News: 14 years in the making, the Special Olympics program on Okinawa is thriving!
Story by Charles Steitz
KADENA AIR BASE, Japan – On Nov. 2, 843 athletes, 1,200 visiting family members along with 1,400 American service member volunteers, 453 Japanese interpreters and 164 Japanese and American entertainers gathered at the Risner Sporting Complex in celebration of the 14th Annual Special Olympics Games.
During the week, 53 tents were assembled along with 1,000 chairs, 24 large coolers and two large forklifts were used to move equipment. More than 50 volunteers from the Air Force, Navy and Marines spent five days setting up the site. On game day, 4,500 hamburgers, 4,500 hotdogs, 10,000 bags of potato chips, 3,000 fruit cups and 8,000 bottles of water were distributed.
From its start in 1968, when the Special Olympics was founded by Eunice Kennedy Shriver, very clear goals were articulated to promote the understanding, acceptance and inclusion of people with intellectual disabilities. In addition to the physical fitness opportunities, the opportunity to be a part of the larger community, to grow socially, and to enhance self-image and confidence are critical to the Special Olympics movement.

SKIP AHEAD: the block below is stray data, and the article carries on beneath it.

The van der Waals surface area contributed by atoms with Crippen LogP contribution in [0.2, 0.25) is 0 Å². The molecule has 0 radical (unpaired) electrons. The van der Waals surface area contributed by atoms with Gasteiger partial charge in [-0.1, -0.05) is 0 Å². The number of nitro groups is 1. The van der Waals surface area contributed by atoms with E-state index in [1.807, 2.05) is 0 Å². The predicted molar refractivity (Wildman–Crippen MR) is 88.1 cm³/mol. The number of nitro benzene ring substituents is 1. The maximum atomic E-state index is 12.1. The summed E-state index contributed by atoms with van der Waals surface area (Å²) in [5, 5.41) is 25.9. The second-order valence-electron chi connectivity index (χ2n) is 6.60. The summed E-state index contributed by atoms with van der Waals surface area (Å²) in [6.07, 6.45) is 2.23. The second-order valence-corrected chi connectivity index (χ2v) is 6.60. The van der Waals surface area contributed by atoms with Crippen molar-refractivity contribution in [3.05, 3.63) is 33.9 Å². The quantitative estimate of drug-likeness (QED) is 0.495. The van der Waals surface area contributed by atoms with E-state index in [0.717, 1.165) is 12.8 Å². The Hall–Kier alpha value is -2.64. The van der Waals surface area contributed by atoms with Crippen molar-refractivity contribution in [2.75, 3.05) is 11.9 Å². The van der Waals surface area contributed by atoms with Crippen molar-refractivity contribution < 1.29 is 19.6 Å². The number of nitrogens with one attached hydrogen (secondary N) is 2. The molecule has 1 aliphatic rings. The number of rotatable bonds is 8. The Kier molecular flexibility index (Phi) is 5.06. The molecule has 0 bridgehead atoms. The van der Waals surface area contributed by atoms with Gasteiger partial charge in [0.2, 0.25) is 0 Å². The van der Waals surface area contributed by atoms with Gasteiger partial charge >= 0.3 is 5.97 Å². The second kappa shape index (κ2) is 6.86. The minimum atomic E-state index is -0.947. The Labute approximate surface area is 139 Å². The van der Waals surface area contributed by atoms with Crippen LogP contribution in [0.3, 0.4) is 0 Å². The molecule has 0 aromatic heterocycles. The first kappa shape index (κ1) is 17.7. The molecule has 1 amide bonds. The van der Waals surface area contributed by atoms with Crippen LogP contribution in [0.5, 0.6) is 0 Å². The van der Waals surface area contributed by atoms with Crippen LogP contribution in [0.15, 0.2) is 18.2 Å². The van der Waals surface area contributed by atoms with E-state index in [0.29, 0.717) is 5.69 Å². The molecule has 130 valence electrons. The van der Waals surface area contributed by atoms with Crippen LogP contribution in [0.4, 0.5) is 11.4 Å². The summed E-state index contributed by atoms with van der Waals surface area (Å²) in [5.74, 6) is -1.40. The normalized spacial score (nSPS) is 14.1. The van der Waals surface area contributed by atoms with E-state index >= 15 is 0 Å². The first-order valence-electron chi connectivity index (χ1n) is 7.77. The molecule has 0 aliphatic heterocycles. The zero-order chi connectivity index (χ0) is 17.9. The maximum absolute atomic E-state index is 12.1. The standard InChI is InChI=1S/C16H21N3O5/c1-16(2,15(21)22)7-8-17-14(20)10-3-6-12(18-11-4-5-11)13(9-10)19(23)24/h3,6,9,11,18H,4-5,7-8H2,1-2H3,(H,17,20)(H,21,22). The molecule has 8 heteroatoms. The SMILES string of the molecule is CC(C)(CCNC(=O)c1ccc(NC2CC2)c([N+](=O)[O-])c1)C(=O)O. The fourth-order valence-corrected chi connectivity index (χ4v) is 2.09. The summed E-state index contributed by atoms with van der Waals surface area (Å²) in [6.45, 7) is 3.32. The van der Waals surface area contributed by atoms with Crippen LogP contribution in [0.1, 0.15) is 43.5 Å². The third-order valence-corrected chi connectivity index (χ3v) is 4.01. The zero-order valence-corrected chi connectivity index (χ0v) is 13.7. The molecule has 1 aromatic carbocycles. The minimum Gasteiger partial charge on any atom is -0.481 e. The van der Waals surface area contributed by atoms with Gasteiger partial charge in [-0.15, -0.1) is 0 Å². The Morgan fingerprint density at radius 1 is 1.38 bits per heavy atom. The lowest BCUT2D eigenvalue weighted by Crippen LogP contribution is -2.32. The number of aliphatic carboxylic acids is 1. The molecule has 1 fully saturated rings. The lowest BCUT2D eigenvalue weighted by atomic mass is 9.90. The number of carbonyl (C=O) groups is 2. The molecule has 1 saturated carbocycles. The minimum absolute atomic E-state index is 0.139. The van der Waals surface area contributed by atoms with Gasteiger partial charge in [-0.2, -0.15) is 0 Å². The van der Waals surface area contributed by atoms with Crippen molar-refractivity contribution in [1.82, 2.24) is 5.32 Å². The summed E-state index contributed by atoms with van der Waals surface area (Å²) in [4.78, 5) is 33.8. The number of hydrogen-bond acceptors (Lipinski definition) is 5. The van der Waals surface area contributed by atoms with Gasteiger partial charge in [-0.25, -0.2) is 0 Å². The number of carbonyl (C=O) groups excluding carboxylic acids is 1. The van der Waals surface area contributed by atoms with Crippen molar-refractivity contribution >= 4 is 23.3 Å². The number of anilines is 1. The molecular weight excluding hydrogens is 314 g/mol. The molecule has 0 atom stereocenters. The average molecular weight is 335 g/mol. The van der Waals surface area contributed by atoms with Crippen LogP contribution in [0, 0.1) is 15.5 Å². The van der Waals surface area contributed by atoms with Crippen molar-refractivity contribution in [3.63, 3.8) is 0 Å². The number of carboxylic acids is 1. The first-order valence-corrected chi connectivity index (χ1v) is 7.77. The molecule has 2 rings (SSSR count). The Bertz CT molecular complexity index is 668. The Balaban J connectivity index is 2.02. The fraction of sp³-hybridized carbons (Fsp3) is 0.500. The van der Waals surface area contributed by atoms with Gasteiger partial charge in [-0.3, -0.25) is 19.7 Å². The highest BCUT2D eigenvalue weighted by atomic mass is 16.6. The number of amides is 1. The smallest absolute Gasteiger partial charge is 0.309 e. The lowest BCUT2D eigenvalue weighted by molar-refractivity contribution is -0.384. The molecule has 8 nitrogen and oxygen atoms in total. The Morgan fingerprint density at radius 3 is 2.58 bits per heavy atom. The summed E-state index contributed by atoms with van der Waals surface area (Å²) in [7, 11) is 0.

The working partnership between the Okinawa and the American military communities to support the local games here is commendable. The local partnership in this community is symbolic of the partnership between the Special Olympics and Japan.
“Being at the Special Olympics was important to me in supporting my son,” said U.S. Army, Staff Sgt. Tony Williams, an operations noncommissioned officer, 10th Regional Support Group. “My son, Jermaine has a minor case of autism as he is able to walk and talk, but takes time for him to comprehend. The events my son participated in were the 50 meter run, and the softball toss which were the two sports he likes to do at school and at home.”
“Special Olympics is a great event in which I will always support, because each child and person needs to understand that people out in the community care and it gives us all a chance to interact and understand their needs. We need to be supportive and they deserve to enjoy nice sporting events,” said Williams.
“My family had a great time, and it was a learning experience for my oldest son [Terrell] by gaining knowledge that every child has a special need, and now he's looking to volunteer for next year’s event,” said Williams.
What a long way, from Chicago, where the first international world games were held in 1968. The motto of the Special Olympics could be the motto for us all: “Let me win. But if I cannot win, let me be brave in the attempt.”
As the co-founder of this program, which was established 14 years ago, I wish to thank all the members of the executive organizing committee and the Japanese and American volunteers, for contributing to the dreams of these marvelous athletes and artists and their support of the Special Olympics on Okinawa.